Sample Ethics Research Paper on IRBs in Different Settings

IRBs in Different Settings

A common type of research is that which investigators obtain information or data from human subjects through direct interaction, including surveys or in-person interviews. Essentially, such interactions must be done while protecting the rights as well as the welfare of the human subjects, and this is where the Institutional Review Board (IRB) comes into play. An IRB refers to a committee or group of people that monitors research involving human subjects to determine whether the research meets the human subjects’ rights or welfare (Ghooi, 2014). The two most common types of IRBs are the Local Institutional Review Boards and the Central Institutional Review Boards. Local IRBs are those that are linked or affiliated with the organization or institution tasked with conducting the research. Additionally, local IRBs are often located in or near the area of study. This type of IRBs may be affiliated with organizations such as hospitals or institutions of higher learning, including universities that seek to obtain data for their day-to-day activities or operations from human subjects (Bronte-Tinkew, Allen, & Joyner, 2008). Central IRBs are used in research where the focus is on several study sites or huge clinical trials. In most cases, central IRBs focus on research that cannot be done at the local community level because of the high level of expertise required. A type of research involved in central IRBs could be research about cancer or any other illness, and such study is often conducted at different places (Bronte-Tinkew, Allen, & Joyner, 2008). Large organizations, such as the World Health Organization (WHO), could find central IRBs essential when it comes to researching epidemics, including cancer, malaria, and others.

The two types of IRBs have both similarities and differences. A similarity between local and central IRBs is that both are involved in researching human subjects with the emphasis on protecting the rights and welfare of the human subjects. Also, both local and central IRBs are involved in four categories of research. The first is research that does not involve a greater than minimal risk. The second is that which and encompasses more than minimal risk but has a direct benefit to the human subjects. The third is the study that which has more than minimal risk with hardly any direct benefit to the subjects but produces generalizable knowledge about what is being studied. Lastly, is that which aids in understanding, preventing, or alleviating problems affecting the human subjects. The two are different in that local IRBs can be located either in or near the study site and can be associated to the institution responsible for the research being conducted. On the contrary, central IRBs are used in research where the focus is on several sites and research that cannot be done at the local community level because of the high level of expertise required (Bronte-Tinkew, Allen, & Joyner, 2008).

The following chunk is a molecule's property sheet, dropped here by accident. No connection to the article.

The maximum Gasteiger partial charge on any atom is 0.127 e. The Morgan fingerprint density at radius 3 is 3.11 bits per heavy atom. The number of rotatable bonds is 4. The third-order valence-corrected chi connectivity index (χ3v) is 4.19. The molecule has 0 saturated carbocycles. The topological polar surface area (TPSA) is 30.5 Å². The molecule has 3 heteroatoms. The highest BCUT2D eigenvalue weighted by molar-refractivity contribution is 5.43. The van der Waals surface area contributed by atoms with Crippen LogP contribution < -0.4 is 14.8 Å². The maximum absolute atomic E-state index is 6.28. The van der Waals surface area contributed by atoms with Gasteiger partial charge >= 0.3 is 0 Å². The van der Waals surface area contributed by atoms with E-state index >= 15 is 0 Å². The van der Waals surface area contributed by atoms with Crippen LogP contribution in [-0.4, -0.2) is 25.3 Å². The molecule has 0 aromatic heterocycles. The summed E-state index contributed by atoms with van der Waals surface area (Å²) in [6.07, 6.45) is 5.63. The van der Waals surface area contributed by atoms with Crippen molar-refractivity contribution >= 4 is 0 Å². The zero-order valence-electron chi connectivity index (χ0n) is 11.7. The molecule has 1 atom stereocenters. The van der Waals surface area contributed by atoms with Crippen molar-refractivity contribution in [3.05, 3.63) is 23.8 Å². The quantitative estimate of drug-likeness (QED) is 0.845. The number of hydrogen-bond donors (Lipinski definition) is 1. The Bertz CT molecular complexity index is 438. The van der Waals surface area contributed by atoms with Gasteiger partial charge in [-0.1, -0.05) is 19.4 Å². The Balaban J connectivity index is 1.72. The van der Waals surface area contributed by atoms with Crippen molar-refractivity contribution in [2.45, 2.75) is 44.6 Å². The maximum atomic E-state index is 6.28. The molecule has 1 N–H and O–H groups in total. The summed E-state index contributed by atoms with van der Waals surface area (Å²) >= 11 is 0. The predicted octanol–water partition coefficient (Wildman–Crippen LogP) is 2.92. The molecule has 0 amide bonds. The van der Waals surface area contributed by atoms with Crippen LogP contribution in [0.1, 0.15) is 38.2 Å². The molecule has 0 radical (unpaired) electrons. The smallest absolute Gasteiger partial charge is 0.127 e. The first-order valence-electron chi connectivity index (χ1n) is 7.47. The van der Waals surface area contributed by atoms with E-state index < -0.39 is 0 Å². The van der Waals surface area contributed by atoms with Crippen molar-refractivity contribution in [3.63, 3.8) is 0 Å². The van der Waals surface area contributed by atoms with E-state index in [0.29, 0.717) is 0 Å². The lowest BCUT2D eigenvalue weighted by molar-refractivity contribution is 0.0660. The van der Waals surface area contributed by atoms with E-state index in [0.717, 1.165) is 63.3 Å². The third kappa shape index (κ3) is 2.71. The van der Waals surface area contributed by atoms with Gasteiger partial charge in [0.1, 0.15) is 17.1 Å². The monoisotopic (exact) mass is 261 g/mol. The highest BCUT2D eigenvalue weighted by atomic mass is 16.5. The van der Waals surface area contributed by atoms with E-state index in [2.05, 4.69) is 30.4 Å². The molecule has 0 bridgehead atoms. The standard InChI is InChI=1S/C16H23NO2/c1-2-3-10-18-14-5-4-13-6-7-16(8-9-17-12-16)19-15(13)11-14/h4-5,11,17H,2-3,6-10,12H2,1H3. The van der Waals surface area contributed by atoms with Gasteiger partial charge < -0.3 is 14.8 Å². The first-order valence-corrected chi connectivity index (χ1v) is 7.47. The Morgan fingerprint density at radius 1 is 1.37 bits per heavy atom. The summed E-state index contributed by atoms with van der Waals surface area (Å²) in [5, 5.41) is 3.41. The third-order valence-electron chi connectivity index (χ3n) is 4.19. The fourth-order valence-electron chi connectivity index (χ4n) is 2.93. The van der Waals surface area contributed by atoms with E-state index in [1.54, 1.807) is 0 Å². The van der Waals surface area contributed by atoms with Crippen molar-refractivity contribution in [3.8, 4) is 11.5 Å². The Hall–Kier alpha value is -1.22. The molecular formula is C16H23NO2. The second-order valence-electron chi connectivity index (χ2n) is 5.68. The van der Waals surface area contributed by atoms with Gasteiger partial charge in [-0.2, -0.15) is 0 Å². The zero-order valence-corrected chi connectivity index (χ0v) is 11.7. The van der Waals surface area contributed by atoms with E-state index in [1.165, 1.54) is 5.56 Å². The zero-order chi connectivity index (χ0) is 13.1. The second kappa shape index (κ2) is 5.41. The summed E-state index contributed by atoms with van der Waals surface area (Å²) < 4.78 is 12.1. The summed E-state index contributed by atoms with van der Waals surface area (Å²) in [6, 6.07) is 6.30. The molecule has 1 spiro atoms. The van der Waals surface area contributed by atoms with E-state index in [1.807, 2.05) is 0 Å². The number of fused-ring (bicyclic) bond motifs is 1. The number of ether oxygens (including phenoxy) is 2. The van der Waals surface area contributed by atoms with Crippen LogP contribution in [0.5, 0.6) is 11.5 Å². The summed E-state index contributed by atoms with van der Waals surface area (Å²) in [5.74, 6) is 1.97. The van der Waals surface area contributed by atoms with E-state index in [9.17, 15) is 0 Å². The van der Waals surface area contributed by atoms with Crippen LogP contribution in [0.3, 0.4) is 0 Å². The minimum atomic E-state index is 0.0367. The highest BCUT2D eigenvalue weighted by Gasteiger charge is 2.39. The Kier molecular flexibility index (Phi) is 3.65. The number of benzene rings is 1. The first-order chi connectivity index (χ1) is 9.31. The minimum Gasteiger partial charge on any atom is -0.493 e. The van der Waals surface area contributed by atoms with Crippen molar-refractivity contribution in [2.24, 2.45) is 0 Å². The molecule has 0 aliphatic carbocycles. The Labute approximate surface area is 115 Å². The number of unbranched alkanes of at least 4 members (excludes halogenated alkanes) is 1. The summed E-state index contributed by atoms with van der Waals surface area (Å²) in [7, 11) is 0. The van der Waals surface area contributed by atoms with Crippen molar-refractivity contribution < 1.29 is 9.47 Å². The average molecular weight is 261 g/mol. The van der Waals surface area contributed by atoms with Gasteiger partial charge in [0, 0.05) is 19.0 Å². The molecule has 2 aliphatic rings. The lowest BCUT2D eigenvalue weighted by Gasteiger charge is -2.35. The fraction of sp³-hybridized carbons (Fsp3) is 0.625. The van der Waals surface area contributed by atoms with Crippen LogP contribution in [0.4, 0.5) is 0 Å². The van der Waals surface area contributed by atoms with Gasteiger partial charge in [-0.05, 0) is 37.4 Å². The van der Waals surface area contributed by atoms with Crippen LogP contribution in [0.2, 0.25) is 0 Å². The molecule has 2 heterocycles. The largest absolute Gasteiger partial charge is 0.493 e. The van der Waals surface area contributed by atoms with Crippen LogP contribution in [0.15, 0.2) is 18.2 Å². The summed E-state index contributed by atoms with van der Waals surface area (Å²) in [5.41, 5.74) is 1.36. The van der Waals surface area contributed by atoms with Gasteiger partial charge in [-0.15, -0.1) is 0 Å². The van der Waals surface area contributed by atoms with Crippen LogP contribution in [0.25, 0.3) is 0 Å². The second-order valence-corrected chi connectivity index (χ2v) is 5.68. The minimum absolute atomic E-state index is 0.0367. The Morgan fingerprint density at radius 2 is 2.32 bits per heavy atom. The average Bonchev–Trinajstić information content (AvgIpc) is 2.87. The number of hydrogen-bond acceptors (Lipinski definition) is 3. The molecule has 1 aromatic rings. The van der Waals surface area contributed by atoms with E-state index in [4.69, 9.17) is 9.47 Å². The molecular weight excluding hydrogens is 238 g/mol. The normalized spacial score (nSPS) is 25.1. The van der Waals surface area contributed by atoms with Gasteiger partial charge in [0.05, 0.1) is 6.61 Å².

The importance of IRBs in every organization cannot be understated because a corporation’s failure to be affiliated with either a local or central IRB could leave it vulnerable to legal action (Bronte-Tinkew, Allen, & Joyner, 2008). Every organization, including those that conduct own evaluation, be affiliated to an IRB to ensure any activities involving research about human subjects must meet the rights and welfare of the subjects. Marketing firms that work with clients outside of their organization must also select an IRB that will conduct a thorough review and ensure that operations, activities, or research that the establishments conduct that involve human subjects have the required or necessary human subject protections.




Bronte-Tinkew, J., Allen, T., & Joyner, K. (2008). Institutional Review Boards (Irbs): What Are They, And Why Are They Important? Research-to-Results Brief). Washington DC: Child Trends. Retrieved from

Ghooi, R. B. (2014). Institutional review boards: Challenges and opportunities. Perspectives in clinical research5(2), 60. Retrieved from